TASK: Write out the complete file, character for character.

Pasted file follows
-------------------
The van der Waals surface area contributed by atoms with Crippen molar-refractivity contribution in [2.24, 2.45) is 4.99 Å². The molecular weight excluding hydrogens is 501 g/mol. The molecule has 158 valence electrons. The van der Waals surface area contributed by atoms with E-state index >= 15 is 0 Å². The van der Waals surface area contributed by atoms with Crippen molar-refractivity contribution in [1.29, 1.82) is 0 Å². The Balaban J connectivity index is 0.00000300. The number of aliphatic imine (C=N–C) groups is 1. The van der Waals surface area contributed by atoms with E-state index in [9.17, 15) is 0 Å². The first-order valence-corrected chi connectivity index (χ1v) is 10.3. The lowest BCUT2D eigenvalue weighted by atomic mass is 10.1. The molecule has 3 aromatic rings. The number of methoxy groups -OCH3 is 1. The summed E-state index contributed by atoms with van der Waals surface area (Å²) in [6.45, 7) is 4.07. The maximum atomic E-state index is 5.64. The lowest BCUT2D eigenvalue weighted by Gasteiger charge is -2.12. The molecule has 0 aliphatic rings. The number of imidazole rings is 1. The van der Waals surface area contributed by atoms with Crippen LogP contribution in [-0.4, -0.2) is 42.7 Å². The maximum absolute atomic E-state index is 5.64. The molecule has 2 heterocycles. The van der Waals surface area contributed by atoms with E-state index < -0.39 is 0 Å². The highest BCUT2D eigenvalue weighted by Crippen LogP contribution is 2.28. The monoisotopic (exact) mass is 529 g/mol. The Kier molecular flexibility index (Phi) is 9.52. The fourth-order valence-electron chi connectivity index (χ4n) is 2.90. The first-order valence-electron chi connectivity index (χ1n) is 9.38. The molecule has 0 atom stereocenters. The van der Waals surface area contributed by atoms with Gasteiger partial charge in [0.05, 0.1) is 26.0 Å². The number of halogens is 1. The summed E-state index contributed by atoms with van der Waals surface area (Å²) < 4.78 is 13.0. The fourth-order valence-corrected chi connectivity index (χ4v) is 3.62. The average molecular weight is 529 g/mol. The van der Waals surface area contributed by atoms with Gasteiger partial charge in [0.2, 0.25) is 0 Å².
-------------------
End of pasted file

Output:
The van der Waals surface area contributed by atoms with Crippen molar-refractivity contribution in [2.24, 2.45) is 4.99 Å². The molecular weight excluding hydrogens is 501 g/mol. The molecule has 158 valence electrons. The van der Waals surface area contributed by atoms with E-state index >= 15 is 0 Å². The van der Waals surface area contributed by atoms with Crippen molar-refractivity contribution in [1.29, 1.82) is 0 Å². The Balaban J connectivity index is 0.00000300. The number of aliphatic imine (C=N–C) groups is 1. The van der Waals surface area contributed by atoms with E-state index in [9.17, 15) is 0 Å². The first-order valence-corrected chi connectivity index (χ1v) is 10.3. The lowest BCUT2D eigenvalue weighted by atomic mass is 10.1. The molecule has 3 aromatic rings. The number of methoxy groups -OCH3 is 1. The summed E-state index contributed by atoms with van der Waals surface area (Å²) in [6.45, 7) is 4.07. The maximum atomic E-state index is 5.64. The lowest BCUT2D eigenvalue weighted by Gasteiger charge is -2.12. The molecule has 0 aliphatic rings. The number of imidazole rings is 1. The van der Waals surface area contributed by atoms with Crippen LogP contribution in [-0.4, -0.2) is 42.7 Å². The maximum absolute atomic E-state index is 5.64. The molecule has 2 heterocycles. The van der Waals surface area contributed by atoms with E-state index < -0.39 is 0 Å². The highest BCUT2D eigenvalue weighted by Crippen LogP contribution is 2.28. The monoisotopic (exact) mass is 529 g/mol. The Kier molecular flexibility index (Phi) is 9.52. The fourth-order valence-electron chi connectivity index (χ4n) is 2.90. The first-order valence-electron chi connectivity index (χ1n) is 9.38. The molecule has 0 atom stereocenters. The van der Waals surface area contributed by atoms with Gasteiger partial charge in [0.05, 0.1) is 26.0 Å². The number of halogens is 1. The summed E-state index contributed by atoms with van der Waals surface area (Å²) < 4.78 is 13.0. The fourth-order valence-corrected chi connectivity index (χ4v) is 3.62. The average molecular weight is 529 g/mol. The van der Waals surface area contributed by atoms with Gasteiger partial charge in [0.2, 0.25) is 0 Å².